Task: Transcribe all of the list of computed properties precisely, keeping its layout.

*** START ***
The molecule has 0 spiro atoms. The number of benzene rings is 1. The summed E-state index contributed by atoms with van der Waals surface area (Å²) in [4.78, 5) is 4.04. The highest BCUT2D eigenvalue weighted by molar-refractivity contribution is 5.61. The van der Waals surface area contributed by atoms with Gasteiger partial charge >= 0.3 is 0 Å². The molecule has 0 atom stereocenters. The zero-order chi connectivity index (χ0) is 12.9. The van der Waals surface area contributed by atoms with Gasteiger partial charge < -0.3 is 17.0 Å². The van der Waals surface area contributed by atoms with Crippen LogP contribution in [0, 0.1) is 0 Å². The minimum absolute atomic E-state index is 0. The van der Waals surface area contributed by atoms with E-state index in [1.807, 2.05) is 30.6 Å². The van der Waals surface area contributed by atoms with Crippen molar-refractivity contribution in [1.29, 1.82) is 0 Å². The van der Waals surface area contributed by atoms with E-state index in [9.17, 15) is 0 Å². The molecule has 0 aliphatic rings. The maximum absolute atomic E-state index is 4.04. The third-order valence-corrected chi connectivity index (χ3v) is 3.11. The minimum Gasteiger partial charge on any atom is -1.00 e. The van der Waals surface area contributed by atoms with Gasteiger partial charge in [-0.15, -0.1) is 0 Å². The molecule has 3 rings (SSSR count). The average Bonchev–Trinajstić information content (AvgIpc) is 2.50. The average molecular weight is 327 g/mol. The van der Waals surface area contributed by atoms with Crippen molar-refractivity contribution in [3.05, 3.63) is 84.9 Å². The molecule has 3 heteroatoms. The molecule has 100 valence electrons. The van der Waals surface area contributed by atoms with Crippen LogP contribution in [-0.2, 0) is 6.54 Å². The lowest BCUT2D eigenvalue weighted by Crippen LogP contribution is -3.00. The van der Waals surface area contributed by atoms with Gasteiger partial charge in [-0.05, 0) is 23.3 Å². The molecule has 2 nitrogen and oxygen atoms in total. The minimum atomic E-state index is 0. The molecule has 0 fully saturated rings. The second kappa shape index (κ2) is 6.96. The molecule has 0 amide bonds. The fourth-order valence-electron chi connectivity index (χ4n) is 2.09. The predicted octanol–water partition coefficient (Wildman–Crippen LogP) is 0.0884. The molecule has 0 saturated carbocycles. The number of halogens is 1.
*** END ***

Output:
The molecule has 0 spiro atoms. The number of benzene rings is 1. The summed E-state index contributed by atoms with van der Waals surface area (Å²) in [4.78, 5) is 4.04. The highest BCUT2D eigenvalue weighted by molar-refractivity contribution is 5.61. The van der Waals surface area contributed by atoms with Gasteiger partial charge >= 0.3 is 0 Å². The molecule has 0 atom stereocenters. The zero-order chi connectivity index (χ0) is 12.9. The van der Waals surface area contributed by atoms with Gasteiger partial charge < -0.3 is 17.0 Å². The van der Waals surface area contributed by atoms with Crippen LogP contribution in [0, 0.1) is 0 Å². The minimum absolute atomic E-state index is 0. The van der Waals surface area contributed by atoms with E-state index in [1.807, 2.05) is 30.6 Å². The van der Waals surface area contributed by atoms with Crippen molar-refractivity contribution in [1.29, 1.82) is 0 Å². The van der Waals surface area contributed by atoms with E-state index in [9.17, 15) is 0 Å². The molecule has 0 aliphatic rings. The maximum absolute atomic E-state index is 4.04. The third-order valence-corrected chi connectivity index (χ3v) is 3.11. The minimum Gasteiger partial charge on any atom is -1.00 e. The van der Waals surface area contributed by atoms with Gasteiger partial charge in [-0.15, -0.1) is 0 Å². The molecule has 3 rings (SSSR count). The average Bonchev–Trinajstić information content (AvgIpc) is 2.50. The average molecular weight is 327 g/mol. The van der Waals surface area contributed by atoms with Crippen molar-refractivity contribution in [3.05, 3.63) is 84.9 Å². The molecule has 3 heteroatoms. The molecule has 100 valence electrons. The van der Waals surface area contributed by atoms with Crippen LogP contribution in [-0.2, 0) is 6.54 Å². The lowest BCUT2D eigenvalue weighted by Crippen LogP contribution is -3.00. The van der Waals surface area contributed by atoms with Gasteiger partial charge in [-0.05, 0) is 23.3 Å². The molecule has 2 nitrogen and oxygen atoms in total. The minimum atomic E-state index is 0. The molecule has 0 fully saturated rings. The second kappa shape index (κ2) is 6.96. The molecule has 0 amide bonds. The fourth-order valence-electron chi connectivity index (χ4n) is 2.09. The predicted octanol–water partition coefficient (Wildman–Crippen LogP) is 0.0884. The molecule has 0 saturated carbocycles. The number of halogens is 1.